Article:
HD: You back this stuff up digitally?
CS: No, I probably should.
HD: Could be an idea.
CS: That's an interesting thought. I'm going to consider that ...
HD: ... you have staff now. That could be an afternoon project to assign.
CS: "Guys, could you type all my poetry up, thanks! If I hear any laughing, someone's losing their job!" But I really enjoy it, because you think about things in a different way. Being in the political world and being in sort of the non-profit world, your life gets fairly regimented and being able to take time out for poetry and language to think about things in relationship with each other in a different way, and then articulate them using a new set of words ... it's always fun.
HD: So what kind of poetry is it? Does it rhyme? Are we talking iambic pentameter?
CS: I've tried a little bit of everything. I really like haiku, mostly because I really like doing it with my friends and we'll sit around at a dinner table and write haiku together. Rebekah and four of our friends went out for sushi one night and composed a haiku over the course of dinner. It took the entire dinner to write three lines of poetry.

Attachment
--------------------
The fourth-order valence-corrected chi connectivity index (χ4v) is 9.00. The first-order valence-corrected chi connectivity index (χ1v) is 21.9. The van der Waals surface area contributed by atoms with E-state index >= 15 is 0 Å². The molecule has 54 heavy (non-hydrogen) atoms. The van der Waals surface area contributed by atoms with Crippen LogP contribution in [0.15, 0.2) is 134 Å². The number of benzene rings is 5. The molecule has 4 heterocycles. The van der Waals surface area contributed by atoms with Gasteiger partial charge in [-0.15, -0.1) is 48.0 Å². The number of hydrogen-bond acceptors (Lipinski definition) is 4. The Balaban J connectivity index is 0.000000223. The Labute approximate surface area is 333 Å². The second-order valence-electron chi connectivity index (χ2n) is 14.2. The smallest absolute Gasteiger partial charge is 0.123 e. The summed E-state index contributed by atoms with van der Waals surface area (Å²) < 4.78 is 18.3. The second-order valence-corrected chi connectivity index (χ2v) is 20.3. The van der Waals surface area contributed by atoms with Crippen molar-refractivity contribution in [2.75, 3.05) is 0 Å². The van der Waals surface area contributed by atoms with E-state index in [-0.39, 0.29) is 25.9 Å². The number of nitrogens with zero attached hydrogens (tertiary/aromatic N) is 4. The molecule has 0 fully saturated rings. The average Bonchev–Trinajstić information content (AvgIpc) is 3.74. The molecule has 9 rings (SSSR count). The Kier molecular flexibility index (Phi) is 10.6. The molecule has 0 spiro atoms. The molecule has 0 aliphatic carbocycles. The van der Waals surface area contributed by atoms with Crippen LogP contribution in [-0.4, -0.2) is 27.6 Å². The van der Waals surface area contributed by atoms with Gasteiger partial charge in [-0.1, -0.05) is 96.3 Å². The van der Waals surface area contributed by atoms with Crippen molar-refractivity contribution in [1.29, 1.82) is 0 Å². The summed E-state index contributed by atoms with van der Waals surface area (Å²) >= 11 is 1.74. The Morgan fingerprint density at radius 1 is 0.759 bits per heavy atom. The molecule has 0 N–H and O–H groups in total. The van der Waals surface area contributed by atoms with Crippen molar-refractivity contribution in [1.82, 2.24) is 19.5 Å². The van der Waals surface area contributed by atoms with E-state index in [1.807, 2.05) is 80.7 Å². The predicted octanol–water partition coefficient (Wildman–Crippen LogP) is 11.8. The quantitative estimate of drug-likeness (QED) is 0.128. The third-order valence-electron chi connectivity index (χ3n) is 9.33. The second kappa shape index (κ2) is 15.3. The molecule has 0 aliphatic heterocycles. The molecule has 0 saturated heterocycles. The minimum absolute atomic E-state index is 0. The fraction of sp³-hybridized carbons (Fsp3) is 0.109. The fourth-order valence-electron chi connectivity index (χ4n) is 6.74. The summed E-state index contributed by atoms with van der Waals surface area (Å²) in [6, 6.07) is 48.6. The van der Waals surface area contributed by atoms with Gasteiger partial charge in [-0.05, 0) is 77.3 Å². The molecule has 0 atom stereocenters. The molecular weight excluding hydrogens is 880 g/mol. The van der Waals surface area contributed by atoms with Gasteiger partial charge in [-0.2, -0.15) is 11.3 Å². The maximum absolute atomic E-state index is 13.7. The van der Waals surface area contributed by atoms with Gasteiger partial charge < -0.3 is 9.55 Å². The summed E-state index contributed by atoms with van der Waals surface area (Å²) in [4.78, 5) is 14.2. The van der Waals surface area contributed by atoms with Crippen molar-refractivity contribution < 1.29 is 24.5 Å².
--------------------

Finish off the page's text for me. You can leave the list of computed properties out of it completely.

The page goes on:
HD: What is that five-seven-five or seven-five-seven?
CS: Five-seven-five. And apparently there are a lot of rules to haiku, which, when I first started writing them, I didn't know. I sent off maybe a dozen haiku that I'd written to a haiku magazine ...
HD: ... and they sent them back and said sorry, Conan, but this ain't haiku?
CS: Exactly. They said, "You should probably learn more about haiku before you make your next submission."